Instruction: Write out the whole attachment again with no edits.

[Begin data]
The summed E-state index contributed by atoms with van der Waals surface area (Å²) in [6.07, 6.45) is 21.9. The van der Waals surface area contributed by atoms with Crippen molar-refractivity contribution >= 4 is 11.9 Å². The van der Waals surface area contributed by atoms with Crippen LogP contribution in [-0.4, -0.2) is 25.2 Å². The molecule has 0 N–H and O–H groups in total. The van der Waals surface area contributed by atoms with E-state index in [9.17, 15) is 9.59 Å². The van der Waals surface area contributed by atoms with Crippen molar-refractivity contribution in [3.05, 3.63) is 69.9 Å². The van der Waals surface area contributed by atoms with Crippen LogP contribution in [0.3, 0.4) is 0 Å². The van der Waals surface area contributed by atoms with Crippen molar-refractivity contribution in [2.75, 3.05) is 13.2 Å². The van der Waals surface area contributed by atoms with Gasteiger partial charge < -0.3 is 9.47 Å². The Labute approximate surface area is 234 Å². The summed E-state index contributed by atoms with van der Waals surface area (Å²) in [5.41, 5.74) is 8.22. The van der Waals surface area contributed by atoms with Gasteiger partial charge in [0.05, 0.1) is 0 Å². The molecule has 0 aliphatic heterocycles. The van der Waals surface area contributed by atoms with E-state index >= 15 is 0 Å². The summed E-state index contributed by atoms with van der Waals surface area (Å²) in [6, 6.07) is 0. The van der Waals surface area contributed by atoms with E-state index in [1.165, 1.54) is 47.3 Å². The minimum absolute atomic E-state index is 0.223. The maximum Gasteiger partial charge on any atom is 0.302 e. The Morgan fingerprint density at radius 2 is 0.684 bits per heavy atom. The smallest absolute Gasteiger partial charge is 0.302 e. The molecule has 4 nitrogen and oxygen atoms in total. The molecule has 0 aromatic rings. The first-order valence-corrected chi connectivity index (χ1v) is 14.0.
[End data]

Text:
The summed E-state index contributed by atoms with van der Waals surface area (Å²) in [6.07, 6.45) is 21.9. The van der Waals surface area contributed by atoms with Crippen molar-refractivity contribution >= 4 is 11.9 Å². The van der Waals surface area contributed by atoms with Crippen LogP contribution in [-0.4, -0.2) is 25.2 Å². The molecule has 0 N–H and O–H groups in total. The van der Waals surface area contributed by atoms with E-state index in [9.17, 15) is 9.59 Å². The van der Waals surface area contributed by atoms with Crippen molar-refractivity contribution in [3.05, 3.63) is 69.9 Å². The van der Waals surface area contributed by atoms with Crippen LogP contribution in [0.3, 0.4) is 0 Å². The van der Waals surface area contributed by atoms with Crippen molar-refractivity contribution in [2.75, 3.05) is 13.2 Å². The van der Waals surface area contributed by atoms with Gasteiger partial charge < -0.3 is 9.47 Å². The Labute approximate surface area is 234 Å². The summed E-state index contributed by atoms with van der Waals surface area (Å²) in [5.41, 5.74) is 8.22. The van der Waals surface area contributed by atoms with Gasteiger partial charge in [0.05, 0.1) is 0 Å². The molecule has 0 aliphatic heterocycles. The van der Waals surface area contributed by atoms with E-state index >= 15 is 0 Å². The summed E-state index contributed by atoms with van der Waals surface area (Å²) in [6, 6.07) is 0. The van der Waals surface area contributed by atoms with E-state index in [1.165, 1.54) is 47.3 Å². The minimum absolute atomic E-state index is 0.223. The maximum Gasteiger partial charge on any atom is 0.302 e. The Morgan fingerprint density at radius 2 is 0.684 bits per heavy atom. The smallest absolute Gasteiger partial charge is 0.302 e. The molecule has 4 nitrogen and oxygen atoms in total. The molecule has 0 aromatic rings. The first-order valence-corrected chi connectivity index (χ1v) is 14.0.